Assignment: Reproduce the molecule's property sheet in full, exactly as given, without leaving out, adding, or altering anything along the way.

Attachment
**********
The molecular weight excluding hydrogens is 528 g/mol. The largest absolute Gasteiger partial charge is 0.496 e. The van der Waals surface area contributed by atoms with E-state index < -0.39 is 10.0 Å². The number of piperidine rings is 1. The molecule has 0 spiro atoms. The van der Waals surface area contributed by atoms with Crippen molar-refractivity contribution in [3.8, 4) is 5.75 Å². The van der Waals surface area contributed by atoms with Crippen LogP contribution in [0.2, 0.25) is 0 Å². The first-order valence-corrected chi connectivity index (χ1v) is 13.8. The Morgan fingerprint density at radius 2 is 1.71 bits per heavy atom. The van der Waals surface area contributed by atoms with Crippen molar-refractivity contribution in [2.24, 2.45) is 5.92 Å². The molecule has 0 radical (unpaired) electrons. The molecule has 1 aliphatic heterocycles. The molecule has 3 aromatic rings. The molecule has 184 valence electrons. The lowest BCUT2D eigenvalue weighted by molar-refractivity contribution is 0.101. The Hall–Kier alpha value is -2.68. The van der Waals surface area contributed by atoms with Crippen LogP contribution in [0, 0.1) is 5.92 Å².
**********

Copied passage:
The molecular weight excluding hydrogens is 528 g/mol. The largest absolute Gasteiger partial charge is 0.496 e. The van der Waals surface area contributed by atoms with E-state index < -0.39 is 10.0 Å². The number of piperidine rings is 1. The molecule has 0 spiro atoms. The van der Waals surface area contributed by atoms with Crippen molar-refractivity contribution in [3.8, 4) is 5.75 Å². The van der Waals surface area contributed by atoms with Crippen LogP contribution in [0.2, 0.25) is 0 Å². The first-order valence-corrected chi connectivity index (χ1v) is 13.8. The Morgan fingerprint density at radius 2 is 1.71 bits per heavy atom. The van der Waals surface area contributed by atoms with Crippen molar-refractivity contribution in [2.24, 2.45) is 5.92 Å². The molecule has 0 radical (unpaired) electrons. The molecule has 1 aliphatic heterocycles. The molecule has 3 aromatic rings. The molecule has 184 valence electrons. The lowest BCUT2D eigenvalue weighted by molar-refractivity contribution is 0.101. The Hall–Kier alpha value is -2.68. The van der Waals surface area contributed by atoms with Crippen LogP contribution in [0, 0.1) is 5.92 Å².